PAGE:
For centuries, pashmina shawls and stoles have been a staple of class and elegance. The warmth, sheen, elegance, colour, design, and durability of Pashmina shawls make them a culmination of the highest sensibility. These handwoven wraps are creative masterpieces in their own right.
In this write-up, we will explore the top 4 weaves used to make exquisite Pashmina shawls and their unique characteristics.
Processing of Pashmina Shawls
Pashmina shawls are not easy to make. Along with the efforts of the artisans and the patience of the customer, this process takes years to complete. The process begins with cleaning the Pashm, which is obtained from the goat. The second step is spinning, during which raw Pashm wool is converted into fine yarn. The yarn is then handwoven into Pashmina shawls.
The Art of Weaving and how it makes a Difference
Purshmina shawls are produced by weaving the even finer undercoat into a yarn, which has amazing insulation properties and is cleaned and spun by hand. It is usually done by women artisans who are extremely skilled because the fibre tends to break easily when hand spun into yarn.
Once the yarn is ready, the next step is to create the warp and then to weave it by hand. Handlooms are used to weave Pashmina yarn into shawls. A special type of natural starch or resin is used to size the yarn before weaving.
In Kashmir, the majority of Pashmina Cashmere fabric is woven by men.
The weaving process consists of the following steps:
- Shedding: The process of shedding involves lifting up some warp threads by the harness or loom to allow the weft to be inserted.
- Picking: Attaching the warp yarn
- Beating up: Moving the weft yarn forward to keep it in line or as close as possible to the weft yarn preceding it.
In weaving, weft yarn is placed horizontally at precise angles to the warp. Weaving is created and differentiated by the alternating movement of warp and weft, even when using the same base fiber.
Artisans add the design components into the shawl during the stage of shedding. In the process of inserting the desired weft under the yarns, they select which yarns should lift up at a precise moment during the weaving process. Tapestry weaving gives shawls like the Pashmina shawl a glistening effect, giving them a glossy look. Tapestry weaving is a fascinating form of weaving!
Types of Weaving
In order to understand how Pashmina shawls and stoles are woven, let's look at the popular weave types:
1. Twill Weave
This weave is one of the most popular weaves in Pashmina, distinguished by its diagonal, parallel ribs. It is also known as plain weave by Kashmiri weavers. Twill weave is also one of the most durable weaves.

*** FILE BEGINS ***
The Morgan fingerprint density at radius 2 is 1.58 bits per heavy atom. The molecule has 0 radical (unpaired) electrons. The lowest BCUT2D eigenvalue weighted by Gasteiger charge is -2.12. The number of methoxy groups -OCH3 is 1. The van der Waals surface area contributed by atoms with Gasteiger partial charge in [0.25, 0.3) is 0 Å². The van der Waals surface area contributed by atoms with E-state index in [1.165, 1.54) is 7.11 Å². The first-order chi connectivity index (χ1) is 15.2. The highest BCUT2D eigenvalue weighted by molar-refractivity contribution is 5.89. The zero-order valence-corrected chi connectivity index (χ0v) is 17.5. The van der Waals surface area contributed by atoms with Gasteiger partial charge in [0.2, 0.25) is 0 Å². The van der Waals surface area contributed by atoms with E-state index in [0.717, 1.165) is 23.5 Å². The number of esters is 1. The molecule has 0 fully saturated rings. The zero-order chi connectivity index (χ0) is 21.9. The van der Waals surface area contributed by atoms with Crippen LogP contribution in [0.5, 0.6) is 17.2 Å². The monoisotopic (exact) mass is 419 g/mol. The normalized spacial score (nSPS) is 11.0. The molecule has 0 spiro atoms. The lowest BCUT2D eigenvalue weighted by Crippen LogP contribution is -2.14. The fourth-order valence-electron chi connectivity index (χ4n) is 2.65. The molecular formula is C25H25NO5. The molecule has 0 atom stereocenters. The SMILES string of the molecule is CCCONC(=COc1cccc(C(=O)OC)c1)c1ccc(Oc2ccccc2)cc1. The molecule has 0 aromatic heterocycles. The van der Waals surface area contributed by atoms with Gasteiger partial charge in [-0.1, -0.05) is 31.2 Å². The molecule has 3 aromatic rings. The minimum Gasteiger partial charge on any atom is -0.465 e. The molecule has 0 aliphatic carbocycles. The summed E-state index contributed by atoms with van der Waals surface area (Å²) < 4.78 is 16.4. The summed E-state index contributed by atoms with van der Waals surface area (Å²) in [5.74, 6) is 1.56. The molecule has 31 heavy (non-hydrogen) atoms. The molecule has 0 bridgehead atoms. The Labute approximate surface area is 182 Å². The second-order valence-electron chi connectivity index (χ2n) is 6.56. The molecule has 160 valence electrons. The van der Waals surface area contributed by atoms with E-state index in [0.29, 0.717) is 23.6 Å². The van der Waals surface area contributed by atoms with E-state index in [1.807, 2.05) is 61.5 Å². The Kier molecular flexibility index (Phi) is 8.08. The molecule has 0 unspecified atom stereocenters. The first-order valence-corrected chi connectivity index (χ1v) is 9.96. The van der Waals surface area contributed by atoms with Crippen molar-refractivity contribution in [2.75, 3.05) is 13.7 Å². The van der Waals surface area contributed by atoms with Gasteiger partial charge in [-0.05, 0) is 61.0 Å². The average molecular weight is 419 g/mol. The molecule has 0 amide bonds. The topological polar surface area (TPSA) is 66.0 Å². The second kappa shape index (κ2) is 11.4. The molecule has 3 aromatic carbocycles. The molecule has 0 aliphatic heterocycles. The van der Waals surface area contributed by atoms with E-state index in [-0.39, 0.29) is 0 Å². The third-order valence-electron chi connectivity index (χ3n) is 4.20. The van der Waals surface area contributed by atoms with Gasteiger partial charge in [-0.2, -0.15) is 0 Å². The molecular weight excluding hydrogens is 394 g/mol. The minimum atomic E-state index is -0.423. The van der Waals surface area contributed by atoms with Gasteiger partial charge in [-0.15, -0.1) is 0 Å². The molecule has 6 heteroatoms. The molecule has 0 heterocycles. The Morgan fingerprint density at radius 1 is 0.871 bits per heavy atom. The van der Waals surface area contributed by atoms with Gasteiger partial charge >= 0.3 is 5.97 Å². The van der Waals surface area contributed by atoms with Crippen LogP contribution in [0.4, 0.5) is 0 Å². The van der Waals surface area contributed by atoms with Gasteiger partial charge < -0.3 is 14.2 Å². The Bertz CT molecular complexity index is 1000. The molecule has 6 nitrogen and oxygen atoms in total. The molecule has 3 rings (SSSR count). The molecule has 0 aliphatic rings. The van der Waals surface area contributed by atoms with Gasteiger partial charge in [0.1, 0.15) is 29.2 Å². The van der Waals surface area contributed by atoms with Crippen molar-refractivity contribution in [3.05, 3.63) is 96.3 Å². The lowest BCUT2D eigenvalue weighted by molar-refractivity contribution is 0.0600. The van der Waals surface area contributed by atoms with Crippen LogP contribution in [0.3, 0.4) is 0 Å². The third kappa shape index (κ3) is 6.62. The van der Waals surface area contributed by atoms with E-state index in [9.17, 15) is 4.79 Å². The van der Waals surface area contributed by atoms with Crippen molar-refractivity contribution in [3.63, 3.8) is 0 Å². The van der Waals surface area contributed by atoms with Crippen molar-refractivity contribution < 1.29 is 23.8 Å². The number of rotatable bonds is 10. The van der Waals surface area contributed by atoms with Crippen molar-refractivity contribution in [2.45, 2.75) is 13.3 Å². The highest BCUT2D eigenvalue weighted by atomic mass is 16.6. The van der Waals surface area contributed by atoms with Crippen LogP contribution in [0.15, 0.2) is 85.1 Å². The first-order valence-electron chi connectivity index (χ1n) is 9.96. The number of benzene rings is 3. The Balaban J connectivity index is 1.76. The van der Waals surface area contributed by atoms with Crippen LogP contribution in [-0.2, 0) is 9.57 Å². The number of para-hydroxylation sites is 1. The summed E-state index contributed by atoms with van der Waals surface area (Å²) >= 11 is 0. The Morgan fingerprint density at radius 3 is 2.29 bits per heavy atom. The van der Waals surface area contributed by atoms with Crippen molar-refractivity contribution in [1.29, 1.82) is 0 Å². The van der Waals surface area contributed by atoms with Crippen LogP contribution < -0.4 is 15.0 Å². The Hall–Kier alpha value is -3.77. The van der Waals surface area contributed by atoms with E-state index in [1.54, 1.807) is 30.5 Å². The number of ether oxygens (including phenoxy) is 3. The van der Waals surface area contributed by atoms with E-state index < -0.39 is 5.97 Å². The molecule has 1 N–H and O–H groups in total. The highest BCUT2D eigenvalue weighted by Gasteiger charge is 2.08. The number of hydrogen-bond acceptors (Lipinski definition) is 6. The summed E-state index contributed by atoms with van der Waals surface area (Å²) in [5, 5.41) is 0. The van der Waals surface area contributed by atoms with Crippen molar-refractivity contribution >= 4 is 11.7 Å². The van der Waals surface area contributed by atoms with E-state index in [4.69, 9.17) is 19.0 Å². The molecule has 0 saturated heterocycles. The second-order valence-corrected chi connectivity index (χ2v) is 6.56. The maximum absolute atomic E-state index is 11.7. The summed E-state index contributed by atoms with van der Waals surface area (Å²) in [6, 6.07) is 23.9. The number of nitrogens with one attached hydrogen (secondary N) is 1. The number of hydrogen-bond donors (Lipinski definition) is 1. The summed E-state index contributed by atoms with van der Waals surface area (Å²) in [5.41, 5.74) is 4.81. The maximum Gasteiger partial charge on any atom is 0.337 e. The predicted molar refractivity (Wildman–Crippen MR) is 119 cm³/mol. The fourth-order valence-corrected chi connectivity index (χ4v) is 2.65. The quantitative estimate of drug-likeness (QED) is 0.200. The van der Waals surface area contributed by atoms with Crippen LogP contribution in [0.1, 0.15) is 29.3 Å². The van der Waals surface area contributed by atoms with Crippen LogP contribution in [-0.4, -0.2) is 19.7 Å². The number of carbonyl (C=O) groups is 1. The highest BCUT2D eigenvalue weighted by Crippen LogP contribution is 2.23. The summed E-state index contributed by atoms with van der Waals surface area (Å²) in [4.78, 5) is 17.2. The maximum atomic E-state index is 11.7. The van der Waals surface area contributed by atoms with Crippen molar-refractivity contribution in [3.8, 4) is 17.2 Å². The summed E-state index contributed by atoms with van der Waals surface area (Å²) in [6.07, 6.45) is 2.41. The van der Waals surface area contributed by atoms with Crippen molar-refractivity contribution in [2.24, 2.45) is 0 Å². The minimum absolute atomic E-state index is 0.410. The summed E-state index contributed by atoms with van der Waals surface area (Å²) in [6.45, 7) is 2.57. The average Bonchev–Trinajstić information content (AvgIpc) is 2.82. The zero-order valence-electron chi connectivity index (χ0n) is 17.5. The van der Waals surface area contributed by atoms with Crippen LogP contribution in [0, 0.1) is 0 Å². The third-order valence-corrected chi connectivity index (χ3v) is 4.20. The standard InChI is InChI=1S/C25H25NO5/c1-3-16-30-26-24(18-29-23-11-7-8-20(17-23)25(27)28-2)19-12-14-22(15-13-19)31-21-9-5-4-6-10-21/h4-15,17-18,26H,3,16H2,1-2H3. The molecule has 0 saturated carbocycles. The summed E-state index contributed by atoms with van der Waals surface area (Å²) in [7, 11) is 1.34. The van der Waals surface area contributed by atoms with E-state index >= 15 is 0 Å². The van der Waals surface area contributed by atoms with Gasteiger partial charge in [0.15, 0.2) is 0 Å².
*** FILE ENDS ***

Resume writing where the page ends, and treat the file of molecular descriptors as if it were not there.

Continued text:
2. Diamond Weave
Diamond weave has an aesthetic sheen that is pleasing to the eye, as well as being a beautiful and elegant pattern. Taking the shape of perfect diamonds, this weave is also known as "Chashme Bulbul" in local slang. The process of making diamond weave shawls is intricate, and only experienced artisans can make such a fine product.
In light of this, it would be interesting to add that the world's most expensive shawl, Shahtoosh, is also woven from diamonds.
3. Herringbone Weave
The herringbone weave or broken twill pattern is a distinct V-shaped pattern in Pashmina fabric. Unlike a simple chevron, this weave is broken up in a regular or irregular pattern that makes it look like a broken zigzag or fishbone like a herring. Due to its similarities with the skeleton of a herring fish, the pattern is called "herringbone".
4. Kani Weave
Kani weaving is another exclusive art of creating wonderful Pashmina shawls and stoles. There is no doubt that this is one of the most sophisticated forms of weaving.
A mesmerizing design, hue, and softness has made Kani an indigenous art form since 3000 BC when it received royal patronage. Whenever a Kani shawl is woven, small wooden oblong spool sticks are used to weave each colour.
An initial Kani design pattern is created on graph paper by the pattern drawer or "Naqash" at the beginning of the weaving process. After that, Kani weavers weave shawls using coded scripts.
Types of Pashmina
Pashmina shawls are only available in four assertive types today. The four types are Doshalas, Patkas, Rumals, and Jamawars. A Doshala is a shoulder mantle, a Patka is a long and narrow shawl, a Rumal is a square shawl, and a Jamawar is a heavy-patterned shawl.
Kani shawls are handcrafted Pashmina shawls that come from Kanihama in the Kashmir Valley. These shawls have made their way to the world's most prestigious museums. Several museums, including the MOMA in New York and the Louvre in Paris, still preserve this rare work of art. Jamawar shawls (embroidery designs) and palldar shawls (plain designs) are available.
Handwoven soft cloth has many designs and patterns used by Wovurs (weavers of Pashmina shawls). Among them are buti (flower), buta (multi-floral), khat-rast (stripes), paisley or Kairi, lahariya (zig-zag), shikargah (jungle scenes), zanjeer and hashiya (horizontal and vertical borders), etc. The characteristics of each pattern are unique and require specialized knowledge.
There have been many imitations of Pashmina shawls over the years due to their deep-rooted appeal. In spite of their similarities, none of those shawls can stand the test of time. In terms of aesthetic beauty and quality, Pashmina shawls and stoles always leave a lasting impression thanks to their intricate weaving.
At Hanggul, our shawl styles range from traditional and timeless to fashion-forward and contemporary. We master each assortment in terms of variety, patterns, and elegance. We offer the widest range, certified quality, luxurious packaging and free shipping across India. Visit hanggul.com to book your luxurious piece today.